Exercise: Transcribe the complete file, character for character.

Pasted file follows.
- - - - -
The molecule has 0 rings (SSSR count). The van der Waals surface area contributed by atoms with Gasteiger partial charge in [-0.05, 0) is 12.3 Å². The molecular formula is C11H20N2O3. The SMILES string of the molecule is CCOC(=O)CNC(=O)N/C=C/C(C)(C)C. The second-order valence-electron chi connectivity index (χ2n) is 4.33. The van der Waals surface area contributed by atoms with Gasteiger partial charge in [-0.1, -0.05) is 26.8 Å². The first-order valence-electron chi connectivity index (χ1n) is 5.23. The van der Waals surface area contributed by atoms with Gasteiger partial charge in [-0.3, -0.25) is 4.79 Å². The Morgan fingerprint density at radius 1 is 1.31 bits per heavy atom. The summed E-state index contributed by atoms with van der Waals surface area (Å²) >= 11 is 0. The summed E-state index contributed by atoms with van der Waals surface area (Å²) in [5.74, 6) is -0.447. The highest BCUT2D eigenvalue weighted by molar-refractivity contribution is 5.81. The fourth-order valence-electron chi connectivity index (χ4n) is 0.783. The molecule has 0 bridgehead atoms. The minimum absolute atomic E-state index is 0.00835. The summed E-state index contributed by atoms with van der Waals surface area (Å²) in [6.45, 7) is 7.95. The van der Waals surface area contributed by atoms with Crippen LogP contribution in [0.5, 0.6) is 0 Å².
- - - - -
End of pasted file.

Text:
The molecule has 0 rings (SSSR count). The van der Waals surface area contributed by atoms with Gasteiger partial charge in [-0.05, 0) is 12.3 Å². The molecular formula is C11H20N2O3. The SMILES string of the molecule is CCOC(=O)CNC(=O)N/C=C/C(C)(C)C. The second-order valence-electron chi connectivity index (χ2n) is 4.33. The van der Waals surface area contributed by atoms with Gasteiger partial charge in [-0.1, -0.05) is 26.8 Å². The first-order valence-electron chi connectivity index (χ1n) is 5.23. The van der Waals surface area contributed by atoms with Gasteiger partial charge in [-0.3, -0.25) is 4.79 Å². The Morgan fingerprint density at radius 1 is 1.31 bits per heavy atom. The summed E-state index contributed by atoms with van der Waals surface area (Å²) >= 11 is 0. The summed E-state index contributed by atoms with van der Waals surface area (Å²) in [5.74, 6) is -0.447. The highest BCUT2D eigenvalue weighted by molar-refractivity contribution is 5.81. The fourth-order valence-electron chi connectivity index (χ4n) is 0.783. The molecule has 0 bridgehead atoms. The minimum absolute atomic E-state index is 0.00835. The summed E-state index contributed by atoms with van der Waals surface area (Å²) in [6.45, 7) is 7.95. The van der Waals surface area contributed by atoms with Crippen LogP contribution in [0.5, 0.6) is 0 Å².